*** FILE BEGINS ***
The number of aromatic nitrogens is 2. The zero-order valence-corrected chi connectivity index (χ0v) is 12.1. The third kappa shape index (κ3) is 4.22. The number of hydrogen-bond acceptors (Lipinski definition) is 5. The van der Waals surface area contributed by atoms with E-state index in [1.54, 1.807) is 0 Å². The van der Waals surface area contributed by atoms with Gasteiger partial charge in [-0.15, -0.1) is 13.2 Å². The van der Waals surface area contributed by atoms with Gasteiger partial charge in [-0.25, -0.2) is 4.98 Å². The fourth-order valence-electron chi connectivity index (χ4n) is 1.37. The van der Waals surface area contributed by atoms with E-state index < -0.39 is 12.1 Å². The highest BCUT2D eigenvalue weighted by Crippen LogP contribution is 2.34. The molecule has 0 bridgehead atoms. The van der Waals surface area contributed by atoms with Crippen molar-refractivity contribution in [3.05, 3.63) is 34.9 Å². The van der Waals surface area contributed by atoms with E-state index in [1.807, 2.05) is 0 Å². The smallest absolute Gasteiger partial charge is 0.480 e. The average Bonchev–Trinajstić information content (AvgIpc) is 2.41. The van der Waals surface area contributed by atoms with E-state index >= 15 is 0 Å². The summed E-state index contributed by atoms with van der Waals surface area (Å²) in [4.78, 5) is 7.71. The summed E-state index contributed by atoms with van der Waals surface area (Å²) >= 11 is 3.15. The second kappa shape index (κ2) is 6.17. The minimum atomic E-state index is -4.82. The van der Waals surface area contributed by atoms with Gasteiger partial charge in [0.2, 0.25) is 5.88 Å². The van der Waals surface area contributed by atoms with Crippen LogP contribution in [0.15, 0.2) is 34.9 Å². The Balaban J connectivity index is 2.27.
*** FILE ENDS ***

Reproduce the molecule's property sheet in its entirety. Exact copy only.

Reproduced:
The number of aromatic nitrogens is 2. The zero-order valence-corrected chi connectivity index (χ0v) is 12.1. The third kappa shape index (κ3) is 4.22. The number of hydrogen-bond acceptors (Lipinski definition) is 5. The van der Waals surface area contributed by atoms with E-state index in [1.54, 1.807) is 0 Å². The van der Waals surface area contributed by atoms with Gasteiger partial charge in [-0.15, -0.1) is 13.2 Å². The van der Waals surface area contributed by atoms with Gasteiger partial charge in [-0.25, -0.2) is 4.98 Å². The fourth-order valence-electron chi connectivity index (χ4n) is 1.37. The van der Waals surface area contributed by atoms with E-state index < -0.39 is 12.1 Å². The highest BCUT2D eigenvalue weighted by Crippen LogP contribution is 2.34. The molecule has 0 bridgehead atoms. The van der Waals surface area contributed by atoms with Crippen molar-refractivity contribution in [3.05, 3.63) is 34.9 Å². The van der Waals surface area contributed by atoms with E-state index in [1.807, 2.05) is 0 Å². The smallest absolute Gasteiger partial charge is 0.480 e. The average Bonchev–Trinajstić information content (AvgIpc) is 2.41. The van der Waals surface area contributed by atoms with E-state index >= 15 is 0 Å². The summed E-state index contributed by atoms with van der Waals surface area (Å²) in [4.78, 5) is 7.71. The summed E-state index contributed by atoms with van der Waals surface area (Å²) >= 11 is 3.15. The second kappa shape index (κ2) is 6.17. The minimum atomic E-state index is -4.82. The van der Waals surface area contributed by atoms with Gasteiger partial charge in [0.2, 0.25) is 5.88 Å². The van der Waals surface area contributed by atoms with Crippen LogP contribution in [0.15, 0.2) is 34.9 Å². The Balaban J connectivity index is 2.27.